10 Responses to TODAY…

  1. Mailman says:

    You know if they got rid of the human rights commission or what ever the hell its called…think of the millions that could be saved and invested back in to crime prevention?

    The reality is that as long as the vast majority of crimes are committed by black young men then the majority of people stopped by stop and search should be black young men!

    As for that rubbish about sexism in how you order names? What a load of cods wallop!



  2. fred bloggs says:

    OFF SUBJECT: PROBABLY BEEN MENTIONED BEFORE?    just seen the Beeb midday news, on it was political corresponent Ben Wright.  This is  the son of Labour MP Tony Wright.  I expect he has been working for the Beeb for many years, but I had not noticed.  However, being made political correspondent again shows the beeb’s lack of ethics.  To show their lack of bias they should have got someone who is neutral, but oh, not the Beeb.


  3. Umbongo says:

    Rape was all over Today this morning.  However, just to highlight the crap journalism of BBC “journalists”, the Telegraph noted (from the Stern – another Stern! – Report) that droning on about the conviction rate as a percentage of reported rapes is unhelpful; not only because a common statistic for crime (conviction rate as a percentage of prosecutions) is over 60% in the case of rape but that rape is apparently the only crime where the conviction/report rate is taken (by activists and Harman) as the only measure of police “success”.  This may or may not be so but a journalist worth her salt, when the matter of the statistics came up on Today, would have asked the assembled rent-a-gobs what the conviction/report percentage is for similarly serious crimes.  Then we – the punters – could have worked out how much credence concerning police success or otherwise to give to the statistic commonly used.  Did Montague (I think it was Montague) ask the question?  Of course not – she just went off on a tut-tutting riff about the uncaring police.  So, forget about her other failings, she and Today fell at the first hurdle of journalistic ability and credibility.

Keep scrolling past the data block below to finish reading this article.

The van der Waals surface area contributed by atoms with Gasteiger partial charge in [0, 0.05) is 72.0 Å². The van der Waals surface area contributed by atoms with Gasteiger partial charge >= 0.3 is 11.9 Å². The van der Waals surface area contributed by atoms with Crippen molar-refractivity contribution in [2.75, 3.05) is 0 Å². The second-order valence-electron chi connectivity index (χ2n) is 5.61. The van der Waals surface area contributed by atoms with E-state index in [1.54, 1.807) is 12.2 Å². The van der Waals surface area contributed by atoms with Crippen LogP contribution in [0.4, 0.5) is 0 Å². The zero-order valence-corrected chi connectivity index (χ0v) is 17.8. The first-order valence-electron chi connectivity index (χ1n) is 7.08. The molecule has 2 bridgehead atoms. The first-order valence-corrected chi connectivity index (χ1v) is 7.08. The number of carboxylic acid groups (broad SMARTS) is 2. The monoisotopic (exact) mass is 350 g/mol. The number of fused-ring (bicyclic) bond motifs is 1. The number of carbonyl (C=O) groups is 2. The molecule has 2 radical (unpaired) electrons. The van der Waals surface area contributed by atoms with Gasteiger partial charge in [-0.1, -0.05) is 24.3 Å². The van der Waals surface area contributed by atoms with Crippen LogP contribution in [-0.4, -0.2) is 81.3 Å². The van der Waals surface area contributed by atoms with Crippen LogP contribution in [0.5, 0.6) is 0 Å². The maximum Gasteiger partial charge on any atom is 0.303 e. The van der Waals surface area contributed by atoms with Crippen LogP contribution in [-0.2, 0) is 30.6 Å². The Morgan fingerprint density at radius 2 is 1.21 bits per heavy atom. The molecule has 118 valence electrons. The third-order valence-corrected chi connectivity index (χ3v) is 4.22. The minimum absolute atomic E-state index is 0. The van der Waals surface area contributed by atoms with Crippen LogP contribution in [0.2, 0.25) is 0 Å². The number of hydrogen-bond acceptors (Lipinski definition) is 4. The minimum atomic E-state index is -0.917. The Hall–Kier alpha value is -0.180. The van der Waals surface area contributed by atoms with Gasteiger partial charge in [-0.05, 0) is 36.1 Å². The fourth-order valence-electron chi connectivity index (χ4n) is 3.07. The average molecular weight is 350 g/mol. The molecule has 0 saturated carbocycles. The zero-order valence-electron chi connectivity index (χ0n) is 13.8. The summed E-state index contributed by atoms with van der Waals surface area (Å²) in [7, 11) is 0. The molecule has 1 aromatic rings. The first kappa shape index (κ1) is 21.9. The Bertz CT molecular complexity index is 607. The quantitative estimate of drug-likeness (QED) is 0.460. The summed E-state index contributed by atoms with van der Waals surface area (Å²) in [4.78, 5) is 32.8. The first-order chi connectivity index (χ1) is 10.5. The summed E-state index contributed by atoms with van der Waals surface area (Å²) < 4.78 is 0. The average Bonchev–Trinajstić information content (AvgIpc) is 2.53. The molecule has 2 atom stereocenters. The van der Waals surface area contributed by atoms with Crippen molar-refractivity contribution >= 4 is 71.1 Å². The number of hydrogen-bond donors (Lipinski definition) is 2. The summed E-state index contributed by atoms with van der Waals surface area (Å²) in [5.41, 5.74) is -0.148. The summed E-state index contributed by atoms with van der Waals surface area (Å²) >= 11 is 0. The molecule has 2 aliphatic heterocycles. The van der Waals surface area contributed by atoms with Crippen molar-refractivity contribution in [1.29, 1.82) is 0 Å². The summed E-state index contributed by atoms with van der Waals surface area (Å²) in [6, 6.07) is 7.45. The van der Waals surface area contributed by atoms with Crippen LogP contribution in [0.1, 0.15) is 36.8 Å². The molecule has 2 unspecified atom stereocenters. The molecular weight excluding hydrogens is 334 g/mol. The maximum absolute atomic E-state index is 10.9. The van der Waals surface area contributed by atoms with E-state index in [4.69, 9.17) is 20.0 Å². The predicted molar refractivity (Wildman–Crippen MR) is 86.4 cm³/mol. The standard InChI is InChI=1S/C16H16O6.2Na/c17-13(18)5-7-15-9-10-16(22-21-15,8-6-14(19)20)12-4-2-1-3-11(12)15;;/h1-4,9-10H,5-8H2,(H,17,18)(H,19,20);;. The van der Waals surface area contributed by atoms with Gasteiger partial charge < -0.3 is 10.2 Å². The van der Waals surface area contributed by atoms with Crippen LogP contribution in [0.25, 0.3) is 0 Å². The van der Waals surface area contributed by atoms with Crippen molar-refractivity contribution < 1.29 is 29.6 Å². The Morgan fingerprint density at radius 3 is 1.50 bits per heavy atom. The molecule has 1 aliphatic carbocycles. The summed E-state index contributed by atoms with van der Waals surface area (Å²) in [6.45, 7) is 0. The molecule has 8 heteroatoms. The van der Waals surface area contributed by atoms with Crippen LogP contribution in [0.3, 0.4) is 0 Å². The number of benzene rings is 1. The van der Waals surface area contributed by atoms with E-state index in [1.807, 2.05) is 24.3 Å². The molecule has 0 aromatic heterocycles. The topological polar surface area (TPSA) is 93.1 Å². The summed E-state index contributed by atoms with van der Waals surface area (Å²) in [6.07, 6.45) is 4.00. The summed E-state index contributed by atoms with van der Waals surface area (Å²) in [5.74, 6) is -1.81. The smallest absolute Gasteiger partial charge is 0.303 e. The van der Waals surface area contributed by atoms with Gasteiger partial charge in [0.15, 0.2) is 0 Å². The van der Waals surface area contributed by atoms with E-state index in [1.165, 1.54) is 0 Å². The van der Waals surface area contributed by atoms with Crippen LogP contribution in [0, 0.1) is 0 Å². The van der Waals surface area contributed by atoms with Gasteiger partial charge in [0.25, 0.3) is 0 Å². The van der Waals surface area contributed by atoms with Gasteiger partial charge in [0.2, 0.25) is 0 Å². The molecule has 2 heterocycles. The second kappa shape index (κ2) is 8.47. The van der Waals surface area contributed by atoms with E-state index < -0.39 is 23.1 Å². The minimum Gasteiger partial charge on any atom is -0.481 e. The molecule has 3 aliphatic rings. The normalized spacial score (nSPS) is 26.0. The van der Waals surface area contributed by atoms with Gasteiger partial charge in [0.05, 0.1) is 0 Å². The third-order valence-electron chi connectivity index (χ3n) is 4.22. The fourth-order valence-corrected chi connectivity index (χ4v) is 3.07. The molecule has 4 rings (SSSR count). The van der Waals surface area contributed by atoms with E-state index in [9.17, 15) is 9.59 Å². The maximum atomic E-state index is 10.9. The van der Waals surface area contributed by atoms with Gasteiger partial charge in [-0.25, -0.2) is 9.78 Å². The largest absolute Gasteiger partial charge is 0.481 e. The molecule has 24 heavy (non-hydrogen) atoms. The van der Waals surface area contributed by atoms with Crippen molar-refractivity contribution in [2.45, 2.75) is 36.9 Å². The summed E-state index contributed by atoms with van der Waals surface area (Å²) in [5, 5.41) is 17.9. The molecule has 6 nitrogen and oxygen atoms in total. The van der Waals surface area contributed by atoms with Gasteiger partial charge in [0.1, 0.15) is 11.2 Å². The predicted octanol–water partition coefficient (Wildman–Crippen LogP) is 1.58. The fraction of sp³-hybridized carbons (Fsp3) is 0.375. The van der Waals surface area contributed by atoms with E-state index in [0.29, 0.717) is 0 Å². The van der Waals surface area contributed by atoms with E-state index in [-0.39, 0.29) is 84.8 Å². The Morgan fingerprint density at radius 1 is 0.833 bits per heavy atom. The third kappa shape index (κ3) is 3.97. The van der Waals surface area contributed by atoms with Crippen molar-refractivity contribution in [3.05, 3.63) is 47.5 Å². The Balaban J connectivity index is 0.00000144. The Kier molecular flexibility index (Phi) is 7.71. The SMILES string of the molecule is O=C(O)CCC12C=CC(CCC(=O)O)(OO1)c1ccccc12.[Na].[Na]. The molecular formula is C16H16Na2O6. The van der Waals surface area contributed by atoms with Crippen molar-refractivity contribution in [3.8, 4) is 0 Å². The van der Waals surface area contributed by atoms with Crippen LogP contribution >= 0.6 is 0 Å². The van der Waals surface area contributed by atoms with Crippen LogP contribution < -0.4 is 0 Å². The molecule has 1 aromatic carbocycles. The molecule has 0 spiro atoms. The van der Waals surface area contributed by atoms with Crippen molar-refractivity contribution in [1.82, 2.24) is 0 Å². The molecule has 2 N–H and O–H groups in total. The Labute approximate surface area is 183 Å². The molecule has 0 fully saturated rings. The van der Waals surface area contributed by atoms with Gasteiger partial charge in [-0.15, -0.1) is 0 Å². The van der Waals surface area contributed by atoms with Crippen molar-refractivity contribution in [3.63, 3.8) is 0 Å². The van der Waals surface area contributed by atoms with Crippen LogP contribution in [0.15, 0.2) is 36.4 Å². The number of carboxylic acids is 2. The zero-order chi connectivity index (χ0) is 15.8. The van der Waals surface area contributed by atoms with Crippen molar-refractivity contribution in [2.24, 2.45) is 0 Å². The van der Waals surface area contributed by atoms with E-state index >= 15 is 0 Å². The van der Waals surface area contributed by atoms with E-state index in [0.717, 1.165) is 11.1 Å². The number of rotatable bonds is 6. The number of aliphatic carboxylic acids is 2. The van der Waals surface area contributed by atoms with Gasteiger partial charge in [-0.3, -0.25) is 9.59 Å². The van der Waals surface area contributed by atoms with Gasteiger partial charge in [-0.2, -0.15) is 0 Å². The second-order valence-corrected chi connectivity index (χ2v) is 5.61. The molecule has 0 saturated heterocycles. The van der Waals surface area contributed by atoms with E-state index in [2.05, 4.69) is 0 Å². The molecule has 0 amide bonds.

4. David Preiser (USA) says:

    Sarah Montague revealed her preconceived bias on the issue when she tried to play devil’s advocate by stating what she thought was the case in favor of stop-and-search.  She tried to make this about profiling for Islamic terrorists, and the guy from the EHRC had to correct her.  He was talking about ordinary street crime, not racial profiling in airports or whatever.  But the biased Montague already had her Narrative in place.   I can’t imagine that she simply was not informed about her guest’s entire reason for being there.

    No, I think she was just showing that she was emotionally affected by the story about the very white “Jihad Jane”.  That’s what she was thinking about, and not the actual issue her guest was there to discuss.